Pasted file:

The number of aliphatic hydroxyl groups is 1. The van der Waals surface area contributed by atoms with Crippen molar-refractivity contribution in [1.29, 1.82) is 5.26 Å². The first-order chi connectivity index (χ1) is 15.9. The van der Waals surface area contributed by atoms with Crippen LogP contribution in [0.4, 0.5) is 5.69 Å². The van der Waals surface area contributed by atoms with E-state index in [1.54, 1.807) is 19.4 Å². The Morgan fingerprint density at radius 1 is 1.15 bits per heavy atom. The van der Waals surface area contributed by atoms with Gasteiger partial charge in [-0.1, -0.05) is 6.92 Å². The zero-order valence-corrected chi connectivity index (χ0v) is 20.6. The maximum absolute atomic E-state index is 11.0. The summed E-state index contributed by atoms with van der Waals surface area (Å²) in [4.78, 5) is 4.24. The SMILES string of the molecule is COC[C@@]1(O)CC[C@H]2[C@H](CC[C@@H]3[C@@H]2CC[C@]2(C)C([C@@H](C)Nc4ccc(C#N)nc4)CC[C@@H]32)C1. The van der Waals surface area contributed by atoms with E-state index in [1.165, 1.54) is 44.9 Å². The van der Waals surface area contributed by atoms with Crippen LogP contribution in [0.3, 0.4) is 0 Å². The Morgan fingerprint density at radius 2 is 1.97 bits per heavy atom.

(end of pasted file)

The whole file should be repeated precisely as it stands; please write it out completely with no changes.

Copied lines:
The number of aliphatic hydroxyl groups is 1. The van der Waals surface area contributed by atoms with Crippen molar-refractivity contribution in [1.29, 1.82) is 5.26 Å². The first-order chi connectivity index (χ1) is 15.9. The van der Waals surface area contributed by atoms with Crippen LogP contribution in [0.4, 0.5) is 5.69 Å². The van der Waals surface area contributed by atoms with E-state index in [1.54, 1.807) is 19.4 Å². The Morgan fingerprint density at radius 1 is 1.15 bits per heavy atom. The van der Waals surface area contributed by atoms with Gasteiger partial charge in [-0.1, -0.05) is 6.92 Å². The zero-order valence-corrected chi connectivity index (χ0v) is 20.6. The maximum absolute atomic E-state index is 11.0. The summed E-state index contributed by atoms with van der Waals surface area (Å²) in [4.78, 5) is 4.24. The SMILES string of the molecule is COC[C@@]1(O)CC[C@H]2[C@H](CC[C@@H]3[C@@H]2CC[C@]2(C)C([C@@H](C)Nc4ccc(C#N)nc4)CC[C@@H]32)C1. The van der Waals surface area contributed by atoms with E-state index in [1.165, 1.54) is 44.9 Å². The van der Waals surface area contributed by atoms with Crippen LogP contribution in [0.3, 0.4) is 0 Å². The Morgan fingerprint density at radius 2 is 1.97 bits per heavy atom.